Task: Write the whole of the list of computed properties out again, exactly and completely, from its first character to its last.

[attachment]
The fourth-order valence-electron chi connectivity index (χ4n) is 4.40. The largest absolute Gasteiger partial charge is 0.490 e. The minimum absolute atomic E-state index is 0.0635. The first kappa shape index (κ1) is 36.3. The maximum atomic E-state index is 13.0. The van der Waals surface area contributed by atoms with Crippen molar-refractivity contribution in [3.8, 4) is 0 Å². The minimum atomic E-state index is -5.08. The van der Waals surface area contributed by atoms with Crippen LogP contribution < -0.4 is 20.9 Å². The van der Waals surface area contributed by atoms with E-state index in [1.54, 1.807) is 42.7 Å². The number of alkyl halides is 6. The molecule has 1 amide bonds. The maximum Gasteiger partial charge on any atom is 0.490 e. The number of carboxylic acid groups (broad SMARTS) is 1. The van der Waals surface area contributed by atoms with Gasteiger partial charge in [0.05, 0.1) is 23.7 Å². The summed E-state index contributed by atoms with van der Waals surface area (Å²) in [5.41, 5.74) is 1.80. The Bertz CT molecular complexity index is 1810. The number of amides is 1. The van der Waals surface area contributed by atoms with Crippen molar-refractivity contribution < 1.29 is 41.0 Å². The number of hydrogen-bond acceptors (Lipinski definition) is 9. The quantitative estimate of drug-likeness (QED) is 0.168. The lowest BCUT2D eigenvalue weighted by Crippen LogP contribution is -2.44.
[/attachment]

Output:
The fourth-order valence-electron chi connectivity index (χ4n) is 4.40. The largest absolute Gasteiger partial charge is 0.490 e. The minimum absolute atomic E-state index is 0.0635. The first kappa shape index (κ1) is 36.3. The maximum atomic E-state index is 13.0. The van der Waals surface area contributed by atoms with Crippen molar-refractivity contribution in [3.8, 4) is 0 Å². The minimum atomic E-state index is -5.08. The van der Waals surface area contributed by atoms with Crippen LogP contribution < -0.4 is 20.9 Å². The van der Waals surface area contributed by atoms with E-state index in [1.54, 1.807) is 42.7 Å². The number of alkyl halides is 6. The molecule has 1 amide bonds. The maximum Gasteiger partial charge on any atom is 0.490 e. The number of carboxylic acid groups (broad SMARTS) is 1. The van der Waals surface area contributed by atoms with Gasteiger partial charge in [0.05, 0.1) is 23.7 Å². The summed E-state index contributed by atoms with van der Waals surface area (Å²) in [5.41, 5.74) is 1.80. The Bertz CT molecular complexity index is 1810. The number of amides is 1. The van der Waals surface area contributed by atoms with Crippen molar-refractivity contribution < 1.29 is 41.0 Å². The number of hydrogen-bond acceptors (Lipinski definition) is 9. The quantitative estimate of drug-likeness (QED) is 0.168. The lowest BCUT2D eigenvalue weighted by Crippen LogP contribution is -2.44.